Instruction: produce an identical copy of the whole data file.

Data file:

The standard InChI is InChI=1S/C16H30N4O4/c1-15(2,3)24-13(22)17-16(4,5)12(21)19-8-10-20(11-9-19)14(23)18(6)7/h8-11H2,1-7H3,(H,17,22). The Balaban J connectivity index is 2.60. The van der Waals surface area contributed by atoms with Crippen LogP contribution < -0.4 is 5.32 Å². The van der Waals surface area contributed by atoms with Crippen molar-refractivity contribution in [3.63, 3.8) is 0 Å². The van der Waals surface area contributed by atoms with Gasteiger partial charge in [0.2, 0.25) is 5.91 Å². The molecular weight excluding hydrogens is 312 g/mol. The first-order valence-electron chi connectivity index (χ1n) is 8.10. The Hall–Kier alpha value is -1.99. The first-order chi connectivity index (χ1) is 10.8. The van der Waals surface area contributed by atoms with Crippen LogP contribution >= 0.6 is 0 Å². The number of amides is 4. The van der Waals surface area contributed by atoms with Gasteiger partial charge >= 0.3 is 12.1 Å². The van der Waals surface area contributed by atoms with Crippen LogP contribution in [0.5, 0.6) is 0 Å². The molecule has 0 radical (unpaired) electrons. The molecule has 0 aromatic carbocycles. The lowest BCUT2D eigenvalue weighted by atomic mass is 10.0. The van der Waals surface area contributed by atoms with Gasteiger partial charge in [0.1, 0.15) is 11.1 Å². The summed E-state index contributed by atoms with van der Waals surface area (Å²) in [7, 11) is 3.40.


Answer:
The standard InChI is InChI=1S/C16H30N4O4/c1-15(2,3)24-13(22)17-16(4,5)12(21)19-8-10-20(11-9-19)14(23)18(6)7/h8-11H2,1-7H3,(H,17,22). The Balaban J connectivity index is 2.60. The van der Waals surface area contributed by atoms with Crippen LogP contribution < -0.4 is 5.32 Å². The van der Waals surface area contributed by atoms with Crippen molar-refractivity contribution in [3.63, 3.8) is 0 Å². The van der Waals surface area contributed by atoms with Gasteiger partial charge in [0.2, 0.25) is 5.91 Å². The molecular weight excluding hydrogens is 312 g/mol. The first-order valence-electron chi connectivity index (χ1n) is 8.10. The Hall–Kier alpha value is -1.99. The first-order chi connectivity index (χ1) is 10.8. The van der Waals surface area contributed by atoms with Crippen LogP contribution >= 0.6 is 0 Å². The number of amides is 4. The van der Waals surface area contributed by atoms with Gasteiger partial charge >= 0.3 is 12.1 Å². The van der Waals surface area contributed by atoms with Crippen LogP contribution in [0.5, 0.6) is 0 Å². The molecule has 0 radical (unpaired) electrons. The molecule has 0 aromatic carbocycles. The lowest BCUT2D eigenvalue weighted by atomic mass is 10.0. The van der Waals surface area contributed by atoms with Gasteiger partial charge in [0.1, 0.15) is 11.1 Å². The summed E-state index contributed by atoms with van der Waals surface area (Å²) in [7, 11) is 3.40.